On Sunday morning I read aloud to them at breakfast, as I’ve done every day for years. (See The Secret to Raising a Bilingual Child.) At the moment, I’m reading the work of Kate DiCamillo, one of the very finest writers of children’s literature in English. Her moving and masterly books include Because of Winn-Dixie and The Miraculous Journey of Edward Tulane. Right now I’m reading The Tale of Despereaux, a winner of the Newbery Medal.

That morning we went shopping, driving 30 minutes to a big Japanese “dollar store.” I needed some plastic cases to help organize a mountain of old photos gathering dust in our living room. (After I blow off the dust, I’ll share a few of these photos with you.) At the same time, I looked for some costume pieces for our video; instead, I found a cool plastic microphone.

QUICK TIP: Get yourself a plastic microphone! It’s a great prop for carrying around the house and promoting the minority language. Just act like a reporter and ask your kids some questions. Give them a chance to play reporter, too. The presence of a microphone—even a cheap toy—provides a kind of power that seems to focus attention and encourage interaction.

We then had lunch at a favorite restaurant, where they serve big bowls of udon soup. I was so full, and sleepy, that I nodded off in the car on the way home. (Don’t worry, I wasn’t driving.) And by the time we pulled into the garage, in the early afternoon, I knew I just didn’t have the energy to set up my video equipment and make a zany video with my screeching monkeys. They were disappointed, but I was too tired, and we didn’t have much time, either. Later in the afternoon a boy was coming over for a lesson (I tutor bilingual children, mainly from Hiroshima International School, where I was once a teacher), and after that I had to drive Lulu to a dance rehearsal because she has a performance in March. So I told them that we’ll shoot the video next weekend instead. (And if our little “show” is entertaining, we might post it!)

I may have been too tired to make the video, but I have to be flat on my back not to maintain our daily homework routine. (See Secrets of a Successful Homework Routine, Part 1 and Secrets of a Successful Homework Routine, Part 2.) So on Sunday, like every other day of the week, I assigned my kids short reading and writing tasks to nurture their literacy and overall language development in English.

At the same time, they completed another page in their Spanish workbook. I admit, I should be doing more to support their progress in Spanish (which they began learning a few months ago), but I have my hands full with English (and everything else in my life!). And since I don’t speak Spanish myself, maybe the best I can manage, at least for now, is to simply continue our twice-monthly lessons with a woman from Spain who now lives in Hiroshima and persist in assigning them daily homework in a Spanish workbook.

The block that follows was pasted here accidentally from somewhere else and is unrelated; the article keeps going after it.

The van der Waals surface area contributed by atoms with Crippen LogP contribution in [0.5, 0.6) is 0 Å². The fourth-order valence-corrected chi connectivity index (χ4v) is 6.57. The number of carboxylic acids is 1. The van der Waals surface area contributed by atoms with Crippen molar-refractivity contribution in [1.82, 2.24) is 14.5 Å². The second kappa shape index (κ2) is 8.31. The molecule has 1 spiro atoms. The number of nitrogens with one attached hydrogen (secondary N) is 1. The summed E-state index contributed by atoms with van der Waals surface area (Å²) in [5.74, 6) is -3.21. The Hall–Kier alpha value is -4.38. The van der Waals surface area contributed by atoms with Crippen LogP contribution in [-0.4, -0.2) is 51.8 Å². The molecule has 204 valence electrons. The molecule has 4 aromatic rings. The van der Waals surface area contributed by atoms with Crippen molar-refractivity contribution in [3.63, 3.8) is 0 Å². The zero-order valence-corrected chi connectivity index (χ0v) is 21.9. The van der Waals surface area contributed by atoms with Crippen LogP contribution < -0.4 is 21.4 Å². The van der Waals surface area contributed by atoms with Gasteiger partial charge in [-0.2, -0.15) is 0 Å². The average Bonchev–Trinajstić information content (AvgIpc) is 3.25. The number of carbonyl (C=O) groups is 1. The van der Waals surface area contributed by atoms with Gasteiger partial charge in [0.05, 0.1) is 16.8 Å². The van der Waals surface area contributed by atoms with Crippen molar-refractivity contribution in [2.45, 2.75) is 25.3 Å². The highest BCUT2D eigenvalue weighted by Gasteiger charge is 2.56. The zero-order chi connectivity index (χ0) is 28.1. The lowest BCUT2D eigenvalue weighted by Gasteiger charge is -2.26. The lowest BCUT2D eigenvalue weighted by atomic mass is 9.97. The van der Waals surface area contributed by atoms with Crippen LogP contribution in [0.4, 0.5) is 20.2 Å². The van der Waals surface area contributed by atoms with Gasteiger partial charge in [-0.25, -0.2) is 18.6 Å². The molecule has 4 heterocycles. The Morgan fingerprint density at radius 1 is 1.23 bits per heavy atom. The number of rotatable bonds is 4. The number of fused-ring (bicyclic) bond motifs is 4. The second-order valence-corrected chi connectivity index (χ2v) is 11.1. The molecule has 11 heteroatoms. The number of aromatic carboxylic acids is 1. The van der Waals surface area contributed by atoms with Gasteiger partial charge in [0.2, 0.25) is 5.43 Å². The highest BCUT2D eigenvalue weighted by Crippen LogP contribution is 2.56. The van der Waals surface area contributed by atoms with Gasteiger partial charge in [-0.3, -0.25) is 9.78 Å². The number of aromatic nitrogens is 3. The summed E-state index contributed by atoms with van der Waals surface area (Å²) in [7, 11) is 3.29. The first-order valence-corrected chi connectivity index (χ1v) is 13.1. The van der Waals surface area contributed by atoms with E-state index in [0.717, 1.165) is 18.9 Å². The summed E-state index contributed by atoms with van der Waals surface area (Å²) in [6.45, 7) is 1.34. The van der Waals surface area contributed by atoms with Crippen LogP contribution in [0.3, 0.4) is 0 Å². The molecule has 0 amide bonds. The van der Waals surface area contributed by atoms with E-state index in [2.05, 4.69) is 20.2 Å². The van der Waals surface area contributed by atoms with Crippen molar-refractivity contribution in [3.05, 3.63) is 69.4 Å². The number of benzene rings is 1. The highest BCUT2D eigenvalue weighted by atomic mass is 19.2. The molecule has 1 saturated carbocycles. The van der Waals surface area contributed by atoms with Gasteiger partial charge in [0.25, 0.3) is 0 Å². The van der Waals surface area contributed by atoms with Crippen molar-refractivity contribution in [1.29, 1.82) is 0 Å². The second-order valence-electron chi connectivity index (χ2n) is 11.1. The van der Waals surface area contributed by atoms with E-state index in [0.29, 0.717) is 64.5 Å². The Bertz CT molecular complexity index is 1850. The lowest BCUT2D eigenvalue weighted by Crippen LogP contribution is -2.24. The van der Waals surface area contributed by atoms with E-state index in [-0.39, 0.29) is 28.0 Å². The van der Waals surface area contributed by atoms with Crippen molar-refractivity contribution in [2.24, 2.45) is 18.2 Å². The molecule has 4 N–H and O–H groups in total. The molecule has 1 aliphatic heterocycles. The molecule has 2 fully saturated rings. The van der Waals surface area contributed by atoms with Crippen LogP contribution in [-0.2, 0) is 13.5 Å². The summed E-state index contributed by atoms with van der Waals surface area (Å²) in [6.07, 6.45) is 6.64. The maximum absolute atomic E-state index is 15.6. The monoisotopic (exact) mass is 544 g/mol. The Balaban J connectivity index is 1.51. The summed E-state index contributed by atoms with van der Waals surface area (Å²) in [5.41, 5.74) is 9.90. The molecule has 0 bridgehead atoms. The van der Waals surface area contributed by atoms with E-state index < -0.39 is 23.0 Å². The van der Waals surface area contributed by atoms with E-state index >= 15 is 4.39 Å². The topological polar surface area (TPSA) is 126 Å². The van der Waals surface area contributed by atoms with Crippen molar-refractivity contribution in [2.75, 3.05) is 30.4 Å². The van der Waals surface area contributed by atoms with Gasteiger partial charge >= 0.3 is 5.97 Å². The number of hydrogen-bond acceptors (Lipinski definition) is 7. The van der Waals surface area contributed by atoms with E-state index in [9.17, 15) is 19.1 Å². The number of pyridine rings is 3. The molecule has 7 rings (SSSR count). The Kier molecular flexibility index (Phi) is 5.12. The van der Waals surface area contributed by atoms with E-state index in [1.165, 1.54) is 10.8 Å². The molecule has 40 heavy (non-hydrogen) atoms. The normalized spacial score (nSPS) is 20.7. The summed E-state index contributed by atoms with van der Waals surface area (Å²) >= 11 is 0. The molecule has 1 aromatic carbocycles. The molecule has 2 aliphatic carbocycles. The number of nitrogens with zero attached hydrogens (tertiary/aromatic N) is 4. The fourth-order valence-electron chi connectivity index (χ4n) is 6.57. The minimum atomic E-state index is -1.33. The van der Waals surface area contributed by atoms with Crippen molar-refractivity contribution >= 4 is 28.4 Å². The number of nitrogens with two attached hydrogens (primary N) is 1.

Fun Visits to the Zoo

I also spent the past week scribbling down my children’s responses to a steady stream of questions posed by kids and their parents from many parts of the world.

If you haven’t seen it yet, I recently added a fun, new feature at The Bilingual Zoo, which I introduced in my last post: Talk to the Monkeys! The positive reaction to this new feature is exciting for us all, but especially for Roy, who proposed the idea and is thrilled to see it catch on so quickly.

Though managing these interactions between my kids and The Bilingual Zoo community has added another task to my day, it clearly benefits us all.

For Lulu and Roy, the benefits are these…

1. Reading and responding to these questions provides them with engaging, real-world use of their ability in the minority language. (So far, there hasn’t been time for them to write down their own answers, but this is the direction I’d like to move, and eventually get them typing at the computer, too.)

2. Fielding questions from children and parents all over the world is a remarkable opportunity for them to interact with others internationally, raising their awareness and interest in other countries, cultures, and languages.

3. This activity also gives my kids a chance to begin taking part in my work more directly, and I hope their involvement can continue to grow over time.

For other families, I think there are similar benefits…

1. Even if English isn’t the minority language, when parents involve their children in posing questions to my kids, the minority language can be used in the interaction between parent and child. Moreover, the translation that takes place between that language and English, in posting the questions and reading our responses, might also serve as a useful opportunity to promote the value of English in the child’s mind. After all, English may not be a target language yet, but it will likely become an important part of every child’s life in the future.